“They had caught me on a road very close to the barracks, so I decided it was not safe and I deserted and went home to Laghman.” Now back in Turkey, he’s hoping to make his way back to Norway.

In Istanbul, he found his cousin Rehmat and the other Afghans were living a precarious life. Since Turkey signed a deal with the European Union in 2015 to halt the flow of migrants and refugees to Europe, Turkish authorities have made it increasingly difficult for the few Afghan men who still live in Vefa.

Each day, bulldozers demolish the abandoned buildings they live in, and the recycling business, once employing hundreds of migrants who worked directly with Turkish buyers, has gone bust.

Rehmat, Qismatullah found, lived in a three-story building whose walls had partially collapsed, replaced with heavy carpets the men scavenged from the trash.


The Afghans are increasingly unwelcome in a country that already hosts more than 3 million Syrian refugees.

“We cannot go to the hospital, we cannot go out at night anymore because we get mugged or stabbed by angry locals,” Rehmat said in an interview before he was ejected from Turkey. “We live a life of fear here.”

Turkey does not grant refugee status to Afghans, but it does allow them to register for government protection and residency until they can be resettled in other countries. According to the United Nations, 157,000 Afghans are so registered. But because resettlement often takes years, most Afghans don’t register and instead hope to cross into Europe.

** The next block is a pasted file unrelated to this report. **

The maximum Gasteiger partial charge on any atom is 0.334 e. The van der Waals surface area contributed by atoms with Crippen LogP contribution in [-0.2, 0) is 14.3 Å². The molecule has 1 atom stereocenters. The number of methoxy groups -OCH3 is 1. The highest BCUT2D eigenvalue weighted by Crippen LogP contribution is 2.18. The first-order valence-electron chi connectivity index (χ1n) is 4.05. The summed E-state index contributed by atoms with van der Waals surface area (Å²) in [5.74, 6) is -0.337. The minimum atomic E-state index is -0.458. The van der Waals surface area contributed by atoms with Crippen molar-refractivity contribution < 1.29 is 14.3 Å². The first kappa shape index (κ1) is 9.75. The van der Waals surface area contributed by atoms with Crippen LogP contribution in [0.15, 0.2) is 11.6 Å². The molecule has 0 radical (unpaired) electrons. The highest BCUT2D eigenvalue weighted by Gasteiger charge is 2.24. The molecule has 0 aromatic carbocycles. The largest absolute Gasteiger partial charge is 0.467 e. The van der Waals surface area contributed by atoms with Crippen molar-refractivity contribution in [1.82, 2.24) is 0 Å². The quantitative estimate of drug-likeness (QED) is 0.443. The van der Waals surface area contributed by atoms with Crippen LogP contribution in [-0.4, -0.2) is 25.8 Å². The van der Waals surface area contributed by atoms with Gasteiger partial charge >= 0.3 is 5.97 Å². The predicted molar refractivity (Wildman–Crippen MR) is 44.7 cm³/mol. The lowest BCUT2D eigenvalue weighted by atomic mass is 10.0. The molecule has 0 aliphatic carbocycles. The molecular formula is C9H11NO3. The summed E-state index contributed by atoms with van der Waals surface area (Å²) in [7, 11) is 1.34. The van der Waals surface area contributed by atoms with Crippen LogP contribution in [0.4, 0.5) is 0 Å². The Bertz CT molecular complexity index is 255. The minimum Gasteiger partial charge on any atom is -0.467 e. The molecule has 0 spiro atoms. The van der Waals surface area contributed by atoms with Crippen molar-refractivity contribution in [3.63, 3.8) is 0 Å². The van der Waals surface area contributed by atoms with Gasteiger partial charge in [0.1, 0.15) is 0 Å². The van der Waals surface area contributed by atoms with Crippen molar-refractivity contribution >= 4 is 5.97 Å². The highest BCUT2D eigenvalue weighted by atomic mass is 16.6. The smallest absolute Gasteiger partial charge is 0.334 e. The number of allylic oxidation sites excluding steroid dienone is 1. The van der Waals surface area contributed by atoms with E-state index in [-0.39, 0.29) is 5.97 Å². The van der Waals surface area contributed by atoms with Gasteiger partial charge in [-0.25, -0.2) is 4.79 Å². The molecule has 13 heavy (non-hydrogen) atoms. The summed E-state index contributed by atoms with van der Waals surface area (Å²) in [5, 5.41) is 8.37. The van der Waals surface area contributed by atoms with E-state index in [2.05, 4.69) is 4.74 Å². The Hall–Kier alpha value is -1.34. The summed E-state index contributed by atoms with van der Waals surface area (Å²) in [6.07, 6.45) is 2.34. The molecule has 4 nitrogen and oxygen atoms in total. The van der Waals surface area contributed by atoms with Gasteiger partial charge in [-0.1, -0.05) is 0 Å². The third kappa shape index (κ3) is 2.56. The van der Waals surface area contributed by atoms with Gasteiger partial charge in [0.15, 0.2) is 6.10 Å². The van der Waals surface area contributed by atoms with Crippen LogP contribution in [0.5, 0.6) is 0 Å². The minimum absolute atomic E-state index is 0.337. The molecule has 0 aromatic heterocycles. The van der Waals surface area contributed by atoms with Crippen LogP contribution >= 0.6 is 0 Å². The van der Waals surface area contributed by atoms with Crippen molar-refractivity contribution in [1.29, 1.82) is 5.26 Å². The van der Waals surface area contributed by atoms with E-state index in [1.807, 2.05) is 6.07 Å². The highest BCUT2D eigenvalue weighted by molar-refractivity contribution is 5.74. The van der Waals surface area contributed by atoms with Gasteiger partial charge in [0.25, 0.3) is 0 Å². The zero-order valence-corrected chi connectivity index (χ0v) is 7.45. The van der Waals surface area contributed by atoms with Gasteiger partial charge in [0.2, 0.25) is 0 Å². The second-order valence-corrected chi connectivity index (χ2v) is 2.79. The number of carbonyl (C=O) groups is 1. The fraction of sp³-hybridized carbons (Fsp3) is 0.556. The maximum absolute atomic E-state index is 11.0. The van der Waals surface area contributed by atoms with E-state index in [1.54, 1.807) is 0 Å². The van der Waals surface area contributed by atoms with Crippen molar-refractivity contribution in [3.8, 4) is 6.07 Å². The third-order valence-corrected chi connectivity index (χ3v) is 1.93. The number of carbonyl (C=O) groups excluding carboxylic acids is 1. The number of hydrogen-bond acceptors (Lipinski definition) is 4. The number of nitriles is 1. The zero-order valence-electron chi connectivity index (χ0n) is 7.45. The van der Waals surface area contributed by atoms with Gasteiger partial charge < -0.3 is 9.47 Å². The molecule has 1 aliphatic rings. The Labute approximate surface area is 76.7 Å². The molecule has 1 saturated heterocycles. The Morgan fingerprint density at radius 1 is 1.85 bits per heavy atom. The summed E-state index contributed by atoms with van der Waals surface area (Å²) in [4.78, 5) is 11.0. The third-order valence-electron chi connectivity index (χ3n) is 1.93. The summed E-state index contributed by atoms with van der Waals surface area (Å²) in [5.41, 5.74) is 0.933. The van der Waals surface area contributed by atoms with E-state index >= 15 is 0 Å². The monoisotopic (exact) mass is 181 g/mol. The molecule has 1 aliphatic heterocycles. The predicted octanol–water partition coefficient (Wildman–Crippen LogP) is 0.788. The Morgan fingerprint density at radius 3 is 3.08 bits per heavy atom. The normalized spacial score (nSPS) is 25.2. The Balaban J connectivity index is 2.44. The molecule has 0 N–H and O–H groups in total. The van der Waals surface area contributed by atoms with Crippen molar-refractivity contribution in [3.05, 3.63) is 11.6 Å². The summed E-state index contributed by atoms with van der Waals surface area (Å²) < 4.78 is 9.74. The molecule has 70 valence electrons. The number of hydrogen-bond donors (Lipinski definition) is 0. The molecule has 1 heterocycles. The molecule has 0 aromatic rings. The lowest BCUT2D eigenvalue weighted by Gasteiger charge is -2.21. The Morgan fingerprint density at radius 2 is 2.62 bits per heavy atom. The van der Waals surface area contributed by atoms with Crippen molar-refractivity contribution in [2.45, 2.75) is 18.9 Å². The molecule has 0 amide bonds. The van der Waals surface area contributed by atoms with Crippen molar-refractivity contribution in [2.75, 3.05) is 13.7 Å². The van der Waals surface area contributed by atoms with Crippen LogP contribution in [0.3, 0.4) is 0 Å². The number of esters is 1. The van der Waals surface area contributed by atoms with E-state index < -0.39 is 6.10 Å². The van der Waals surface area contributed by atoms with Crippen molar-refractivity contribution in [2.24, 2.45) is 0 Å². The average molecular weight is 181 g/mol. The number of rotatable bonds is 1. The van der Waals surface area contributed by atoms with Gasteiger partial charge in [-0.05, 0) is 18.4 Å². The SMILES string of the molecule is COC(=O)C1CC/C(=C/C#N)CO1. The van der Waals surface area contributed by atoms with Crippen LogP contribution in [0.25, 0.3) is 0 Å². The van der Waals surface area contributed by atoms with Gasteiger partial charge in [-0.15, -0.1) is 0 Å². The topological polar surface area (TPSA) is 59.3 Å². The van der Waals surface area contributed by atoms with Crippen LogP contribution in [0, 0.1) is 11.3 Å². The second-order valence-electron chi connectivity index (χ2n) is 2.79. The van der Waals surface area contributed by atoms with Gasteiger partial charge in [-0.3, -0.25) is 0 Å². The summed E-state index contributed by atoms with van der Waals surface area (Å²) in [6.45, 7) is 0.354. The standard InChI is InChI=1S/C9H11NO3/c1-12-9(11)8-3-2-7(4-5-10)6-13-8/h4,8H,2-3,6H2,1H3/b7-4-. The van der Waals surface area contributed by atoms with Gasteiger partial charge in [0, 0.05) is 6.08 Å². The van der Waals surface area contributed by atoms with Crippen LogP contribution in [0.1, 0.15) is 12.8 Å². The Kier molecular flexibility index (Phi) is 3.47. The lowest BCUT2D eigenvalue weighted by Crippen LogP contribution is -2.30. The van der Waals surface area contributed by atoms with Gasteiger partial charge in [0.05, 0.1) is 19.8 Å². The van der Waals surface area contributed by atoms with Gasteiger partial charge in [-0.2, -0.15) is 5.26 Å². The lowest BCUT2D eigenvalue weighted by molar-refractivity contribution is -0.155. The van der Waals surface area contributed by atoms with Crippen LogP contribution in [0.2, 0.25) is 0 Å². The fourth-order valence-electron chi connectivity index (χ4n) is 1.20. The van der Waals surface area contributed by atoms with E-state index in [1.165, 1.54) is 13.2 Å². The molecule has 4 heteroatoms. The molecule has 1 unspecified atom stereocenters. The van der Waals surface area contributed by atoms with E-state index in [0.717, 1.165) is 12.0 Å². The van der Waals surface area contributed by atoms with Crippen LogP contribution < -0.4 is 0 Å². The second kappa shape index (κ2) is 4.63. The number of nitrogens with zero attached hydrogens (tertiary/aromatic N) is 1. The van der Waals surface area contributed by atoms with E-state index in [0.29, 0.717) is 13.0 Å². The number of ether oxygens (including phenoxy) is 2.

As Turkey works to cut such illegal migration, it has stepped up detentions of migrants, including Afghans, 44,127 of whom were detained in 2017.

Many no longer wait for the detention, deciding on voluntary deportation instead. Rehmat, weary of hiding, decided to turn himself in after he barely escaped a police raid one afternoon in December. Plainclothes officers arrived and told the Afghans to gather in one room.

“They said, ‘We have some food for you,’ so of course all of us came,” Rehmat said. A dozen Afghan men gathered in the room, not thinking anything was amiss until the police brought out handcuffs.


“I don’t know what happened — maybe they didn’t have enough handcuffs or something — but when they were moving everyone into a van, one of the policemen told us to get the hell out, so we just ran,” said Rehmat, who escaped with Qismatullah.

Nine of the men detained that day were deported within a week. Each signed a document saying they were “voluntarily returning” to Afghanistan, a practice Amnesty International has said is often illegal, because the detainees are usually not given legal representation that would help them file for a stay based on danger faced back home.

Rehmat now plans to return to Turkey, but first he will head to Pakistan to see his ailing father. For decades, Pakistan allowed Afghans to travel without a visa across the border, but not now.

After weeks of waiting and hundreds of dollars in bribes, Rehmat got a six-month visa for Pakistan.

“I just want to see my father and my siblings for a bit, and I plan to leave again,” Rehmat said. “Afghanistan, I cannot go there, and there is no certain future for us here in Pakistan. I have to try to go to Europe again.”

Farooq is a special correspondent.